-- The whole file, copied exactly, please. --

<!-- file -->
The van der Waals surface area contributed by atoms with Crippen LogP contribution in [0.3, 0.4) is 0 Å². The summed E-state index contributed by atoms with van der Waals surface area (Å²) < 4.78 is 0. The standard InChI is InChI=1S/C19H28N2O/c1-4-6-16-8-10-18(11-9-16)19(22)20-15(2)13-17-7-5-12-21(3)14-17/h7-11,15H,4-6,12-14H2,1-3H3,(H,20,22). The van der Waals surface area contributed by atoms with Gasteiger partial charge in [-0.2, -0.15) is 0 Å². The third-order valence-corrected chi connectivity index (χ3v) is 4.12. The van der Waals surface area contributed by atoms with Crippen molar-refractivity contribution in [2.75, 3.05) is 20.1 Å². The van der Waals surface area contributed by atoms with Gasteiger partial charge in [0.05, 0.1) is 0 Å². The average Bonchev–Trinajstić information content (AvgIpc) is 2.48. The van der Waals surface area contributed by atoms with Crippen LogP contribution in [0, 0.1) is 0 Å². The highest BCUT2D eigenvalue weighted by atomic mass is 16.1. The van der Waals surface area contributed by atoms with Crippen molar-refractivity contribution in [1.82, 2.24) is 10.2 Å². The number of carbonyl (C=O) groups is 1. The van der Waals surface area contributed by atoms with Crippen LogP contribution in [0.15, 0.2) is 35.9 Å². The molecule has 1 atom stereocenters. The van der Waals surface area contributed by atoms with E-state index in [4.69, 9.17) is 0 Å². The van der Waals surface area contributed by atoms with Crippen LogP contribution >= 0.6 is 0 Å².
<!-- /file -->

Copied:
The van der Waals surface area contributed by atoms with Crippen LogP contribution in [0.3, 0.4) is 0 Å². The summed E-state index contributed by atoms with van der Waals surface area (Å²) < 4.78 is 0. The standard InChI is InChI=1S/C19H28N2O/c1-4-6-16-8-10-18(11-9-16)19(22)20-15(2)13-17-7-5-12-21(3)14-17/h7-11,15H,4-6,12-14H2,1-3H3,(H,20,22). The van der Waals surface area contributed by atoms with Gasteiger partial charge in [-0.2, -0.15) is 0 Å². The third-order valence-corrected chi connectivity index (χ3v) is 4.12. The van der Waals surface area contributed by atoms with Crippen molar-refractivity contribution in [2.75, 3.05) is 20.1 Å². The van der Waals surface area contributed by atoms with Gasteiger partial charge in [0.05, 0.1) is 0 Å². The average Bonchev–Trinajstić information content (AvgIpc) is 2.48. The van der Waals surface area contributed by atoms with Crippen LogP contribution in [0, 0.1) is 0 Å². The highest BCUT2D eigenvalue weighted by atomic mass is 16.1. The van der Waals surface area contributed by atoms with Crippen molar-refractivity contribution in [1.82, 2.24) is 10.2 Å². The number of carbonyl (C=O) groups is 1. The van der Waals surface area contributed by atoms with Crippen LogP contribution in [0.15, 0.2) is 35.9 Å². The molecule has 1 atom stereocenters. The van der Waals surface area contributed by atoms with E-state index in [4.69, 9.17) is 0 Å². The van der Waals surface area contributed by atoms with Crippen LogP contribution >= 0.6 is 0 Å².